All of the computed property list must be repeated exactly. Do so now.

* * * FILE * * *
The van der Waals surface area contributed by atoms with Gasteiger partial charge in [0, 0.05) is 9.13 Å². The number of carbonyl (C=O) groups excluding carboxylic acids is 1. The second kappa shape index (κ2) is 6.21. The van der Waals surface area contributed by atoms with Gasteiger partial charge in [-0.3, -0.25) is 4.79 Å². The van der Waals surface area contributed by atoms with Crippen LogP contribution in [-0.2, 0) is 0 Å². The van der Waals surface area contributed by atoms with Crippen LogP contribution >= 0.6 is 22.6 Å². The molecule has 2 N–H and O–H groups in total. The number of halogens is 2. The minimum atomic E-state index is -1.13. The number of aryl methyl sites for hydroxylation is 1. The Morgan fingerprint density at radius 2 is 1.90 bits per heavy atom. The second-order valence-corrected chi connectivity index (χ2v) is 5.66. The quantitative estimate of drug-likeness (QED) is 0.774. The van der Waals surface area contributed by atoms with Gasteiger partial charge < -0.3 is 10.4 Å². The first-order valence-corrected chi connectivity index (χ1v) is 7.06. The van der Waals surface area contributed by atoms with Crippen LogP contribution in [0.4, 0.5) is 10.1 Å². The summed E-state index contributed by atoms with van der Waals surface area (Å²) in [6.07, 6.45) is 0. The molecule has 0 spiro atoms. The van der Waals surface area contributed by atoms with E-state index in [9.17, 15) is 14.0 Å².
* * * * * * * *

The van der Waals surface area contributed by atoms with Gasteiger partial charge in [0, 0.05) is 9.13 Å². The number of carbonyl (C=O) groups excluding carboxylic acids is 1. The second kappa shape index (κ2) is 6.21. The van der Waals surface area contributed by atoms with Gasteiger partial charge in [-0.3, -0.25) is 4.79 Å². The van der Waals surface area contributed by atoms with Crippen LogP contribution in [-0.2, 0) is 0 Å². The van der Waals surface area contributed by atoms with Crippen LogP contribution >= 0.6 is 22.6 Å². The molecule has 2 N–H and O–H groups in total. The number of halogens is 2. The minimum atomic E-state index is -1.13. The number of aryl methyl sites for hydroxylation is 1. The Morgan fingerprint density at radius 2 is 1.90 bits per heavy atom. The second-order valence-corrected chi connectivity index (χ2v) is 5.66. The quantitative estimate of drug-likeness (QED) is 0.774. The van der Waals surface area contributed by atoms with Gasteiger partial charge < -0.3 is 10.4 Å². The first-order valence-corrected chi connectivity index (χ1v) is 7.06. The van der Waals surface area contributed by atoms with Crippen LogP contribution in [0.4, 0.5) is 10.1 Å². The summed E-state index contributed by atoms with van der Waals surface area (Å²) in [6.07, 6.45) is 0. The molecule has 0 spiro atoms. The van der Waals surface area contributed by atoms with E-state index in [9.17, 15) is 14.0 Å².